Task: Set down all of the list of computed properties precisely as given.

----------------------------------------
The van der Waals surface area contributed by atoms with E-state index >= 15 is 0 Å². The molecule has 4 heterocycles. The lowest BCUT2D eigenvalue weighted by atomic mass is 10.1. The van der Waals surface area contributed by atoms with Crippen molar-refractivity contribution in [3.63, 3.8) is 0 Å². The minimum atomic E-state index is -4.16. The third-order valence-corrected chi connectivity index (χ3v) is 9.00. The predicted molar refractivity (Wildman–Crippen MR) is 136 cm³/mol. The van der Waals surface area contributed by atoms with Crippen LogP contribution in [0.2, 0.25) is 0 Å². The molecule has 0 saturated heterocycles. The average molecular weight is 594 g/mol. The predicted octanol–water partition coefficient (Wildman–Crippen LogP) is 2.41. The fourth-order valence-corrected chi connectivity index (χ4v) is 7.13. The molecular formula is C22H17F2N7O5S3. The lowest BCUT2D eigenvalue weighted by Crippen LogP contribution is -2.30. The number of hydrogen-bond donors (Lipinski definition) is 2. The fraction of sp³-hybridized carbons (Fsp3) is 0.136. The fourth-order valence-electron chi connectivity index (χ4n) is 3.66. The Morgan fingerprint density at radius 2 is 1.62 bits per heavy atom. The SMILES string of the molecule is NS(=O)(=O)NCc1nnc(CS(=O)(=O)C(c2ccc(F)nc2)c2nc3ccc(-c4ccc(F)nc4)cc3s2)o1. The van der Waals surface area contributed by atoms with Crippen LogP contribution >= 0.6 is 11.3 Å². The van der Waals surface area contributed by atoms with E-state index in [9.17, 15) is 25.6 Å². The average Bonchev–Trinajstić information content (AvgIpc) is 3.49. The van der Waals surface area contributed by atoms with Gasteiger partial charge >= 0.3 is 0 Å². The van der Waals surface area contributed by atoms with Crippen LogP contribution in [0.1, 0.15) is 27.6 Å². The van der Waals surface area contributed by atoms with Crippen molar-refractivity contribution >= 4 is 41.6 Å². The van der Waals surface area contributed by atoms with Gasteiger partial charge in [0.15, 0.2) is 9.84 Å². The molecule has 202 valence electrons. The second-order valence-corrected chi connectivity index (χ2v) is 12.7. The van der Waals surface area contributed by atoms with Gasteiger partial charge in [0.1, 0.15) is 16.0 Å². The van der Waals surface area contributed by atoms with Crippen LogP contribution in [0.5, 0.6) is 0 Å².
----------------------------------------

The van der Waals surface area contributed by atoms with E-state index >= 15 is 0 Å². The molecule has 4 heterocycles. The lowest BCUT2D eigenvalue weighted by atomic mass is 10.1. The van der Waals surface area contributed by atoms with Crippen molar-refractivity contribution in [3.63, 3.8) is 0 Å². The minimum atomic E-state index is -4.16. The third-order valence-corrected chi connectivity index (χ3v) is 9.00. The predicted molar refractivity (Wildman–Crippen MR) is 136 cm³/mol. The van der Waals surface area contributed by atoms with Crippen LogP contribution in [0.2, 0.25) is 0 Å². The molecule has 0 saturated heterocycles. The average molecular weight is 594 g/mol. The predicted octanol–water partition coefficient (Wildman–Crippen LogP) is 2.41. The fourth-order valence-corrected chi connectivity index (χ4v) is 7.13. The molecular formula is C22H17F2N7O5S3. The lowest BCUT2D eigenvalue weighted by Crippen LogP contribution is -2.30. The number of hydrogen-bond donors (Lipinski definition) is 2. The fraction of sp³-hybridized carbons (Fsp3) is 0.136. The fourth-order valence-electron chi connectivity index (χ4n) is 3.66. The Morgan fingerprint density at radius 2 is 1.62 bits per heavy atom. The SMILES string of the molecule is NS(=O)(=O)NCc1nnc(CS(=O)(=O)C(c2ccc(F)nc2)c2nc3ccc(-c4ccc(F)nc4)cc3s2)o1. The van der Waals surface area contributed by atoms with Crippen LogP contribution >= 0.6 is 11.3 Å². The van der Waals surface area contributed by atoms with E-state index in [9.17, 15) is 25.6 Å². The average Bonchev–Trinajstić information content (AvgIpc) is 3.49. The van der Waals surface area contributed by atoms with Gasteiger partial charge >= 0.3 is 0 Å². The van der Waals surface area contributed by atoms with Crippen LogP contribution in [0.1, 0.15) is 27.6 Å². The van der Waals surface area contributed by atoms with Crippen molar-refractivity contribution >= 4 is 41.6 Å². The van der Waals surface area contributed by atoms with Gasteiger partial charge in [0.15, 0.2) is 9.84 Å². The molecule has 202 valence electrons. The second-order valence-corrected chi connectivity index (χ2v) is 12.7. The van der Waals surface area contributed by atoms with Gasteiger partial charge in [0.1, 0.15) is 16.0 Å². The van der Waals surface area contributed by atoms with Crippen LogP contribution in [0.5, 0.6) is 0 Å².